SEATTLE – Mariners pitching coach Carl Willis was walking to the ballpark one day on the road last season when he quizzed fellow coach Jeff Datz.
“Can you name the American League leader in shutouts?” he asked. Datz went through all the usual suspects – Justin Verlander, Jered Weaver, even Felix Hernandez – before Willis revealed the answer: Jason Vargas.
Vargas didn’t hold on to that distinction – James Shields and Derek Holland wound up tied for the A.L. lead with four. But the Mariner’s three shutouts (plus a no-decision in Baltimore in which Vargas pitched nine scoreless innings of a game that went into extra innings) were next. More than Verlander, Weaver and Hernandez.
That number underscores that Vargas can be a tough day at the ballpark for opposing hitters.
The left-hander, who takes the mound tonight in Oakland when the Mariners reopen the season, is a critical cog as the No. 2 starter behind Hernandez.
Vargas has battled injury, inconsistency and late-season struggles, but at age 29, he is trying to establish himself as worthy of that status. The shutouts, he said, give him confidence that he can do just that.
“It was huge for me,” Vargas said. “I would think it would be for any pitcher. I’m not young, I’m not old. At the same time, I haven’t been in the league consistently for a super long time. When I was pitching like that, I felt like I could go out and do that every time. The goal is to get closer and closer to that.”
Vargas’ 2012 season got off to a promising start with a strong effort against the A’s in their second game in Tokyo. He allowed just two hits and one run in 6 1/3 innings, but the bullpen couldn’t hold the 1-0 lead he handed off.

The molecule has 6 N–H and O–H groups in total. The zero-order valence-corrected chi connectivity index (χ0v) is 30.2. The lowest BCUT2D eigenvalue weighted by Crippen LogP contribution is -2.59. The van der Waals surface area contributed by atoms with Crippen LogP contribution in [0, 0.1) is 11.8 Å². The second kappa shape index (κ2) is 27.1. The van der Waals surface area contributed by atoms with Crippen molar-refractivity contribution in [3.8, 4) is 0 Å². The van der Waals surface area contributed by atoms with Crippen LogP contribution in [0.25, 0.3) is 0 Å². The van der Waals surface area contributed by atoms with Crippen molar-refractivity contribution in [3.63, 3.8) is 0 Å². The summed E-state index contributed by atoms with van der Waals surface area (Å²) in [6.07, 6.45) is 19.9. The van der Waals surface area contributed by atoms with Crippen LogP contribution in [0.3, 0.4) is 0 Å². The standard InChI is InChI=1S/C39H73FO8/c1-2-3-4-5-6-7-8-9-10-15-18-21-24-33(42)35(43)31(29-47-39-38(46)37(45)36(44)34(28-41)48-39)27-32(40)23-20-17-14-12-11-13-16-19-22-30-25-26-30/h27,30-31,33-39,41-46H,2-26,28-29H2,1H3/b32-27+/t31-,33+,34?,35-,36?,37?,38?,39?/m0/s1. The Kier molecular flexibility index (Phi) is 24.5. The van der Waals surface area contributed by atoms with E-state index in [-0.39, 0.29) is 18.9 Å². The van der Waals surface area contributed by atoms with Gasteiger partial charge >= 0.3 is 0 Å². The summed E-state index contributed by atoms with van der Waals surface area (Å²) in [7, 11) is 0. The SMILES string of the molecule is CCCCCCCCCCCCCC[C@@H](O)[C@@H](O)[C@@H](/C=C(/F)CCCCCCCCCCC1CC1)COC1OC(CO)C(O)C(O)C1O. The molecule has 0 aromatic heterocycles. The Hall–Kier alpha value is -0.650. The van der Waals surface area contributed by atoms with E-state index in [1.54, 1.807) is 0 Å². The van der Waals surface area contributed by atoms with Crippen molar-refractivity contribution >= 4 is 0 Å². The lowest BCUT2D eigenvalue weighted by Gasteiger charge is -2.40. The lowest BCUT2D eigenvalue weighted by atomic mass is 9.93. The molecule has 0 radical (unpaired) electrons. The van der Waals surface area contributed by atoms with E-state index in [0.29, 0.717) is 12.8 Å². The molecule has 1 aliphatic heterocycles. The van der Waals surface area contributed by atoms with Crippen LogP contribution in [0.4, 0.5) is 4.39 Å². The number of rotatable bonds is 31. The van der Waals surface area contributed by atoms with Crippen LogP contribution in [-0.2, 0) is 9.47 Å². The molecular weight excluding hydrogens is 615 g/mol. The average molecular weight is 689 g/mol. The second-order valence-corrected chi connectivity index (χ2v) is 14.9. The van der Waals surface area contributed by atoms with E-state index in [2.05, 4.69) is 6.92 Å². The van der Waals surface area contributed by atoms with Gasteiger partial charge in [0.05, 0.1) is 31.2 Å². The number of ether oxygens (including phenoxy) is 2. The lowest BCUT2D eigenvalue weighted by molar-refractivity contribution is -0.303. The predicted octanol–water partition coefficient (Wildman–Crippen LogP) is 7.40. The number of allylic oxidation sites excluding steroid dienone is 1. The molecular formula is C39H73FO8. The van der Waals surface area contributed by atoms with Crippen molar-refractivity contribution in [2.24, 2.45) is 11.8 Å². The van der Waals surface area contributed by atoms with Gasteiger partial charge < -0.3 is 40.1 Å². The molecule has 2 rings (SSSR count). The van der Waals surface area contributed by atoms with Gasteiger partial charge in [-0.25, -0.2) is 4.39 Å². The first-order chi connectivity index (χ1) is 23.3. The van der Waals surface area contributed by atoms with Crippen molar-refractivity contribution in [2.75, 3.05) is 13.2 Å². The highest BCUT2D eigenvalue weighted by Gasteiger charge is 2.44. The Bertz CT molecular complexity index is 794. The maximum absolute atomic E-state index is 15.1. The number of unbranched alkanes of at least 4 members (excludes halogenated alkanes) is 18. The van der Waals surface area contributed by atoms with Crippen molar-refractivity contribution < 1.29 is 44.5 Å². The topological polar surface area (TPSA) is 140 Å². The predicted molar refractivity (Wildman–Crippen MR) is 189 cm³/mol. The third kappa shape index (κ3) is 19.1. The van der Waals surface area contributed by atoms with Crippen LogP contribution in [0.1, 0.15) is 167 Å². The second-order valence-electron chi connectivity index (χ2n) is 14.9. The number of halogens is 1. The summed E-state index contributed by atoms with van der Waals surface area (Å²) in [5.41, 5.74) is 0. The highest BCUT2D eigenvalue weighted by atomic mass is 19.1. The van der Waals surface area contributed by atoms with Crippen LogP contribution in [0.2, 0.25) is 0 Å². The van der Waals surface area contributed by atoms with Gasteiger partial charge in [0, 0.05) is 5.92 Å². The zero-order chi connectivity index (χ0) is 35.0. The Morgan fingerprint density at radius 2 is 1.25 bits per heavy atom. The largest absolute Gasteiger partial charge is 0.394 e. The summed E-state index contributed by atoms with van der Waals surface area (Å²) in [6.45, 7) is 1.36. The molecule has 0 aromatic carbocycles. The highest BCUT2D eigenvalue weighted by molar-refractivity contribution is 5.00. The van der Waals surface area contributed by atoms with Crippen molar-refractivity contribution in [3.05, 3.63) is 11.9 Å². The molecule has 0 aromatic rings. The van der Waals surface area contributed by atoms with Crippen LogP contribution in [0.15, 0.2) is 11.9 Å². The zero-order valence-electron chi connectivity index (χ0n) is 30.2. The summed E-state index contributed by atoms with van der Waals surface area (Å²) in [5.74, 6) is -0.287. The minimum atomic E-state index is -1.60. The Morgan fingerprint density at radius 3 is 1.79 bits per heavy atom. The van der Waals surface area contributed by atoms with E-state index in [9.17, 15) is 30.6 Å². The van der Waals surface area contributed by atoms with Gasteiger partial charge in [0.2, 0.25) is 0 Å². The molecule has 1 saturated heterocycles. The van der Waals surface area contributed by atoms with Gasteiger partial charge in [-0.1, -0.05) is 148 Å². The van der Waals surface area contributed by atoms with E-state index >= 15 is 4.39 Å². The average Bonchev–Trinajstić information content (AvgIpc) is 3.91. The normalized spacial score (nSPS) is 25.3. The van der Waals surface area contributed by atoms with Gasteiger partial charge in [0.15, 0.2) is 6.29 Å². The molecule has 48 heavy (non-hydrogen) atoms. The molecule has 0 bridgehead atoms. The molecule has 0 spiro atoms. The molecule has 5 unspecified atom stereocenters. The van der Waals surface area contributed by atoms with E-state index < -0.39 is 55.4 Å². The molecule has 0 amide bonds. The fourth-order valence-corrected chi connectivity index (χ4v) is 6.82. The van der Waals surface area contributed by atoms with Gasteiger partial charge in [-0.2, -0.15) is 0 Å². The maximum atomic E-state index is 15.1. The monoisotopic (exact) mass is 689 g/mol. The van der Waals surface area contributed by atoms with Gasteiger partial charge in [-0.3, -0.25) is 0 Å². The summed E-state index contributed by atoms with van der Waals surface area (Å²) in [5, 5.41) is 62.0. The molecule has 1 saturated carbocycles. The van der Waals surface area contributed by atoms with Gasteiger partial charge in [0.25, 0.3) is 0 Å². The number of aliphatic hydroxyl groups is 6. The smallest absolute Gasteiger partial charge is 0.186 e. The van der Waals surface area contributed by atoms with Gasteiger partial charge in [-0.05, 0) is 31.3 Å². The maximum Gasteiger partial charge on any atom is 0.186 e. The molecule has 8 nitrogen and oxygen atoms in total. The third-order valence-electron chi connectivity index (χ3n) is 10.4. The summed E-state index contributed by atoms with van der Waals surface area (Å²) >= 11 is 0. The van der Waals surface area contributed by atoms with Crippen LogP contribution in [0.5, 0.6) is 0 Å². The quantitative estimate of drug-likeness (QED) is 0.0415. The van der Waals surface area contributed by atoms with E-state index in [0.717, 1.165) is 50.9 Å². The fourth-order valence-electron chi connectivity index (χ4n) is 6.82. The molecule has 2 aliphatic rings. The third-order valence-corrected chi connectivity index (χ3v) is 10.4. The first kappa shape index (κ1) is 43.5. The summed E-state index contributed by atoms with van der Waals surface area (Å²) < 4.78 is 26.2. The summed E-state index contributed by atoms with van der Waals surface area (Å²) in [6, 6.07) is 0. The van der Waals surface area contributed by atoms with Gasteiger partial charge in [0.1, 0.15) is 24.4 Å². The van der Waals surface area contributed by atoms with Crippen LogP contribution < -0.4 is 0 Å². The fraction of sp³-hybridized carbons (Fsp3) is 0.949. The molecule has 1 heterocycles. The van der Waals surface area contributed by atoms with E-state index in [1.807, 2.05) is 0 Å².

After flip-flopping with Hernandez in the rotation, Vargas is technically starting back-to-back games. It’s the first time a Mariners pitcher has done that against the same team since Freddy Garcia started against the Angels on Sept. 10 and Sept. 18, 2001, when the season was interrupted by the 9/11 tragedies.
Vargas starts the year with the innovation that turned around his 2011 season – a hip swivel, a la Hernandez, that he instituted in September. Vargas had been struggling in the second half for the second consecutive year, but after the move, finished strong.
“Last year, he was three different pitchers,” Willis said. “He came in as a traditional pitcher, doing what he had always done. He got to a point midseason where he kind of backed off and tried to pitch below hitting speed. And then, just in trying to create a little more balance over the rubber, during a throwing program he came up with this turn.”
Willis said the turn not only helps Vargas mechanically, but gives him more deception by hiding the ball, and also limits the running game by improving his move to first base.
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